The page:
A giant bulb that produces equally large trumpet shaped flowers is the Amaryllis. For me an amaryllis in full bloom over the holiday season is one thing I look forward to every year. Even before the flowers appear it is fascinating to watch the plant grow. You can almost see the stem move as it grows so quickly. By planting a succession of the bulbs it is possible to have flowers from December to May as Sandie Bailey an Adams County Master Gardener explains.
The calmness of a monochromatic color scheme and the sculptural aspect of deciduous trees and shrubs are the gifts of winter. I appreciate this season for the respite it brings from arduous work in the garden and the time it affords for planning all those projects that will make me tired next year.
As sure as May 15 is the last frost date for Adams County, after the holiday decorations come down, I will be LONGING for something beautiful and colorful. Modern types of Dutch hybrid amaryllis make a wonderful show. They come in flower colors including white, red, pink, orange, salmon and bi-colors. The time to begin planting for this mid-winter flower show is now.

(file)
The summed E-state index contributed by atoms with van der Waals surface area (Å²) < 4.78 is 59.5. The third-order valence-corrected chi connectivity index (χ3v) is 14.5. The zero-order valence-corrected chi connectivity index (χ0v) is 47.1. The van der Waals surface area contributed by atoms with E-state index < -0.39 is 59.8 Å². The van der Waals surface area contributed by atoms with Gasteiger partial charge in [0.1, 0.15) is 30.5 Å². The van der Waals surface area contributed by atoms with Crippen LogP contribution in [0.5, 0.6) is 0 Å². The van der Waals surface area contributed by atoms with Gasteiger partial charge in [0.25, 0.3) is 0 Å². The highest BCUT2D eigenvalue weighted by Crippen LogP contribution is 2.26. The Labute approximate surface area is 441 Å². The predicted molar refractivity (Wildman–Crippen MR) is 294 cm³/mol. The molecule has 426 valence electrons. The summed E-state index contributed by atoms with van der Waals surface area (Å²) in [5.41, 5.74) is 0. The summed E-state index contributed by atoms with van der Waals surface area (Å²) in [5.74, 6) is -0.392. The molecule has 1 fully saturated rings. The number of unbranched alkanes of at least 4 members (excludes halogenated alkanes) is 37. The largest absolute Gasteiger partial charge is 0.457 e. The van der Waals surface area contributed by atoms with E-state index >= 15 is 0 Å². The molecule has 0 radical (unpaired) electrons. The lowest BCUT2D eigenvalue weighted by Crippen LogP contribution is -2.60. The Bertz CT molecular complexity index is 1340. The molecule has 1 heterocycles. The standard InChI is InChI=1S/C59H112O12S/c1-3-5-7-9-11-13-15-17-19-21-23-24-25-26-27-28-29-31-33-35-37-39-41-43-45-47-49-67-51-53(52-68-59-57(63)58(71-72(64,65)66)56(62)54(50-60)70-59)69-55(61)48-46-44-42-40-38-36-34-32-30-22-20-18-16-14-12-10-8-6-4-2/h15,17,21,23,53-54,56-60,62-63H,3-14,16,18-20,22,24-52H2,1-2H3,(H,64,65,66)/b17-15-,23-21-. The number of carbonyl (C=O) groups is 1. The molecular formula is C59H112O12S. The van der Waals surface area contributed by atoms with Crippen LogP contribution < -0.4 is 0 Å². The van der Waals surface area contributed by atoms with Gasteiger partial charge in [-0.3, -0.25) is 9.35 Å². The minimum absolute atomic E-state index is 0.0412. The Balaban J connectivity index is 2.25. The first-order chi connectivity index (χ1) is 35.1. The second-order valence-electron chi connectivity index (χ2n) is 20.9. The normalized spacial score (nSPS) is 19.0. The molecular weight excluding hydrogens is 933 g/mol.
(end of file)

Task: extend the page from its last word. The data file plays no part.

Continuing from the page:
By staggering the potting dates of bulbs, you can extend the flowering period from December to May. You can force bulbs to flower in six to eight weeks inside at nearly any time of year. Start with clean, heavy pots with holes sufficient for drainage. Use 6-inch pots for large bulbs and 5-inch pots for smaller ones. Choose a planting media that will also provide significant weight.